Cosmo City - A Mixed Success Story

Private Property South Africa

Situated just a little way past Kya Sands lies Cosmo City, a R3,5bn residential project which has met with both success and failure since ground was first broken at the end of 2004.

Cosmo City essentially came about in response to the homeless plight of the informal settlers of Zevenfontein and Riverbend who were illegally occupying owned land 25km’s North West of Johannesburg’s CBD. A Public-Private Partnership consequently arose between the City of Johannesburg, the Gauteng Province and private enterprise, the aim of which has been to provide a residential node which will cater to a broad spectrum of income earners and racial groups.

Basil Read Developments, lead partner of the private sector consortium – Codevco - was appointed the overall developer of Cosmo City in 2000. Codevco was also charged with managing the development on behalf of the City of Johannesburg.

Upon completion, Cosmo City should play host to approximately 12,500 residential properties set astride an area measuring 1 105 hectares. It is estimated that approximately 70 000 people will eventually call Cosmo City home. 5000 of the homes are RDP houses; 3000 have been set aside for middle income earners and are partially subsidised; 1000 have been made available on a rental basis and 3 300 are bonded houses.

The following amenities have been earmarked for Cosmo City:

• 12 schools

• 43 parks and recreational sites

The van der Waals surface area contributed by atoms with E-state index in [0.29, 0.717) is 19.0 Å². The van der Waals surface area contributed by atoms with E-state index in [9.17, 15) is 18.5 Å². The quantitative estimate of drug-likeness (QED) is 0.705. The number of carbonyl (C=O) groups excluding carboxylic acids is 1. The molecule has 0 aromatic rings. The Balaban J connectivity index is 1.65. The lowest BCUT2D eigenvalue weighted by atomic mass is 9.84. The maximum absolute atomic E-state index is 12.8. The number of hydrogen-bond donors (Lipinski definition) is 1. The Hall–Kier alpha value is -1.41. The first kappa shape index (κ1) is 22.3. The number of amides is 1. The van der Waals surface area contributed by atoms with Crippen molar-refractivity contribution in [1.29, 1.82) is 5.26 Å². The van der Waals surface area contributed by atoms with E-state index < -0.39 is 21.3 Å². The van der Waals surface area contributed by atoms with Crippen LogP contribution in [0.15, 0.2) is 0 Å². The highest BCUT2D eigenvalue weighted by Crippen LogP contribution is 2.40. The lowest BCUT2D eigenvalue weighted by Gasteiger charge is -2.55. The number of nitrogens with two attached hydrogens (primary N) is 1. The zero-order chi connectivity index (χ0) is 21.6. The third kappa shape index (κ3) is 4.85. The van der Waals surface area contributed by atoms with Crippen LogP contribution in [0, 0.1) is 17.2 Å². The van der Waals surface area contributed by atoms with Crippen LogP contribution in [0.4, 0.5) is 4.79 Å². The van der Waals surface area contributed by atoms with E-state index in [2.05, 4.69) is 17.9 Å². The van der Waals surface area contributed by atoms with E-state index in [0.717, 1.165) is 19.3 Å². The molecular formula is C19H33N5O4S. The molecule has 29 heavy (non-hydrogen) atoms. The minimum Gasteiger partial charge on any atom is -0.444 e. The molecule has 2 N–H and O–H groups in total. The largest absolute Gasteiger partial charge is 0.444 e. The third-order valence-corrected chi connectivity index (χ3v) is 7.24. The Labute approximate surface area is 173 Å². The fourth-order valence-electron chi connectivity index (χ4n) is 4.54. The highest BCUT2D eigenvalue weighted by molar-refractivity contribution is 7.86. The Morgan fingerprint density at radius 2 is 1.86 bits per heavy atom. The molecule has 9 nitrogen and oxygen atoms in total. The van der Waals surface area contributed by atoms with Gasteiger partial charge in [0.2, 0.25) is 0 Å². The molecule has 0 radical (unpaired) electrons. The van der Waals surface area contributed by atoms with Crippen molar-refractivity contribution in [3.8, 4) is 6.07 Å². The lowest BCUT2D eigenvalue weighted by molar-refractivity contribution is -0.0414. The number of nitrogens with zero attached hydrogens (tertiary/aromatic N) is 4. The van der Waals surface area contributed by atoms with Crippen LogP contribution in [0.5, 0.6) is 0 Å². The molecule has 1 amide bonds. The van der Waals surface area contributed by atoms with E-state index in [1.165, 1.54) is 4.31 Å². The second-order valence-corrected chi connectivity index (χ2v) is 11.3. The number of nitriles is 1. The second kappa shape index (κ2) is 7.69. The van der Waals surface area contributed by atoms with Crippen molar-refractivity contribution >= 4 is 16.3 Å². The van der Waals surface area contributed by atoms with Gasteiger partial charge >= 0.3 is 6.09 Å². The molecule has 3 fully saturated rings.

• 40 church, clinic and crèche sites

• 30 commercial and retail sites

• 40 hectares of industrial parks

• 300 fenced ‘green’ hectares

The first residents took occupation in November 2005 and much progress has been made since then. Residents have access to running water and pre-paid electricity and solar water geysers have even been installed in some homes.

The streets are tarred and named (the main road leading into the development is called South Africa Road), more than half the homes have been built, six schools (one of which is a hotel school) have been constructed and various private/ public clinics and churches have opened their doors. City Parks is tasked with maintaining the parks and a taxi rank has been built. Residents associations have also been set up and, in line with the original vision of the development, residents from all income groups and racial groups have reportedly moved in.

Following in the footsteps of Cosmo City, Basil Read will be building similar townships at Matijhabeng near Welkom and another large development at Orange Farm. However, while Cosmo City is a far cry from the ghettos of the past and many positives have resulted from its construction, the development has not been without controversy. According to various reports, Cosmo City suffers from high crime levels thanks largely to the fact that illegal spazas, butcheries, taverns and shacks have taken root in and around the development. The lack of a resident police station has fuelled this scenario.

Moreover, in 2008, hundreds of residents marched in protest of the poor quality of the homes being built. Cracked walls and leaking ceilings were amongst the complaints filed.

In a nutshell, while progress has clearly been made in terms of South Africa’s housing issues, there are still challenges to be overcome and lessons to be learned if ever South Africa’s housing projects are to be dubbed true success stories.

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